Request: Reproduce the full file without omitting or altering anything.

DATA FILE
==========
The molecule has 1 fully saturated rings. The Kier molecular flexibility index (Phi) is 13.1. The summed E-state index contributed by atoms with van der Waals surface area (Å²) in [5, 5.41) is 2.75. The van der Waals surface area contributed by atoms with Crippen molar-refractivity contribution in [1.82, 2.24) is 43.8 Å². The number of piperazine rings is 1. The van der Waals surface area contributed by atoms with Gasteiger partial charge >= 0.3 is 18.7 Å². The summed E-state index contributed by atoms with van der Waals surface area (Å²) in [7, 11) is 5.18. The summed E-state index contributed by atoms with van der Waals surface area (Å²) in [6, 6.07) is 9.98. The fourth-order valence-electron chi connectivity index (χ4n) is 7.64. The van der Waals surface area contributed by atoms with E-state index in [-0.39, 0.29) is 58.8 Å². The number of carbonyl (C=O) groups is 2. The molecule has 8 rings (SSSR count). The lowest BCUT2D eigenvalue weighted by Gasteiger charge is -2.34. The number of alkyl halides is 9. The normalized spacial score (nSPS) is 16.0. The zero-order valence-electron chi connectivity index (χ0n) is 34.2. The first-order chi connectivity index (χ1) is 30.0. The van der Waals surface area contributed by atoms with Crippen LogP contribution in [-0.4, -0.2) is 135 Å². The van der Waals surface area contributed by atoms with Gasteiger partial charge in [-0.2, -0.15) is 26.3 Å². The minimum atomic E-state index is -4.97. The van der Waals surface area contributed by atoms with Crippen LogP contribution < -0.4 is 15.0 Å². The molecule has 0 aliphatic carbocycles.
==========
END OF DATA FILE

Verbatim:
The molecule has 1 fully saturated rings. The Kier molecular flexibility index (Phi) is 13.1. The summed E-state index contributed by atoms with van der Waals surface area (Å²) in [5, 5.41) is 2.75. The van der Waals surface area contributed by atoms with Crippen molar-refractivity contribution in [1.82, 2.24) is 43.8 Å². The number of piperazine rings is 1. The van der Waals surface area contributed by atoms with Gasteiger partial charge >= 0.3 is 18.7 Å². The summed E-state index contributed by atoms with van der Waals surface area (Å²) in [7, 11) is 5.18. The summed E-state index contributed by atoms with van der Waals surface area (Å²) in [6, 6.07) is 9.98. The fourth-order valence-electron chi connectivity index (χ4n) is 7.64. The van der Waals surface area contributed by atoms with E-state index in [-0.39, 0.29) is 58.8 Å². The number of carbonyl (C=O) groups is 2. The molecule has 8 rings (SSSR count). The lowest BCUT2D eigenvalue weighted by Gasteiger charge is -2.34. The number of alkyl halides is 9. The normalized spacial score (nSPS) is 16.0. The zero-order valence-electron chi connectivity index (χ0n) is 34.2. The first-order chi connectivity index (χ1) is 30.0. The van der Waals surface area contributed by atoms with Crippen LogP contribution in [-0.4, -0.2) is 135 Å². The van der Waals surface area contributed by atoms with Gasteiger partial charge in [-0.2, -0.15) is 26.3 Å². The minimum atomic E-state index is -4.97. The van der Waals surface area contributed by atoms with Crippen LogP contribution < -0.4 is 15.0 Å². The molecule has 0 aliphatic carbocycles.